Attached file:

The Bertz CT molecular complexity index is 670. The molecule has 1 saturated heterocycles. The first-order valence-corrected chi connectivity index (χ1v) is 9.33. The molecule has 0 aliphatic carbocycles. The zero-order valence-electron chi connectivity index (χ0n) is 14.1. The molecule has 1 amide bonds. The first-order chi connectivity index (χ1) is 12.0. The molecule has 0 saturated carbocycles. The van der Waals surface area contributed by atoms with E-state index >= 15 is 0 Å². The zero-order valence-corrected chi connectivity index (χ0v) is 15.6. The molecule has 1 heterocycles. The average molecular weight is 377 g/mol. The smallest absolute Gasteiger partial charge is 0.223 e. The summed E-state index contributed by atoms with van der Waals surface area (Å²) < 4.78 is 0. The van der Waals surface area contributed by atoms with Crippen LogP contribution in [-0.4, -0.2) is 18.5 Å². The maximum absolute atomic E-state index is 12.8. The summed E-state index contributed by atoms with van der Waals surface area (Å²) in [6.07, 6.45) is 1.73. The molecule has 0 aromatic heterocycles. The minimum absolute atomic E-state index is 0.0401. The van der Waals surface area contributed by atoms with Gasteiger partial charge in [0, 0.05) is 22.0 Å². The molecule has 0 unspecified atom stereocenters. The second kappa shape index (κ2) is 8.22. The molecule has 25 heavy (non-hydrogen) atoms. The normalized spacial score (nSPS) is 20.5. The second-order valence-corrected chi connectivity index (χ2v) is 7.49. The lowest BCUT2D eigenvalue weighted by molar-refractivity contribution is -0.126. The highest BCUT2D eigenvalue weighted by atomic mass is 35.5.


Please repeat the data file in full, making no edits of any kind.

The Bertz CT molecular complexity index is 670. The molecule has 1 saturated heterocycles. The first-order valence-corrected chi connectivity index (χ1v) is 9.33. The molecule has 0 aliphatic carbocycles. The zero-order valence-electron chi connectivity index (χ0n) is 14.1. The molecule has 1 amide bonds. The first-order chi connectivity index (χ1) is 12.0. The molecule has 0 saturated carbocycles. The van der Waals surface area contributed by atoms with E-state index >= 15 is 0 Å². The zero-order valence-corrected chi connectivity index (χ0v) is 15.6. The molecule has 1 heterocycles. The average molecular weight is 377 g/mol. The smallest absolute Gasteiger partial charge is 0.223 e. The summed E-state index contributed by atoms with van der Waals surface area (Å²) < 4.78 is 0. The van der Waals surface area contributed by atoms with Crippen LogP contribution in [-0.4, -0.2) is 18.5 Å². The maximum absolute atomic E-state index is 12.8. The summed E-state index contributed by atoms with van der Waals surface area (Å²) in [6.07, 6.45) is 1.73. The molecule has 0 aromatic heterocycles. The minimum absolute atomic E-state index is 0.0401. The van der Waals surface area contributed by atoms with Gasteiger partial charge in [0, 0.05) is 22.0 Å². The molecule has 0 unspecified atom stereocenters. The second kappa shape index (κ2) is 8.22. The molecule has 25 heavy (non-hydrogen) atoms. The normalized spacial score (nSPS) is 20.5. The second-order valence-corrected chi connectivity index (χ2v) is 7.49. The lowest BCUT2D eigenvalue weighted by molar-refractivity contribution is -0.126. The highest BCUT2D eigenvalue weighted by atomic mass is 35.5.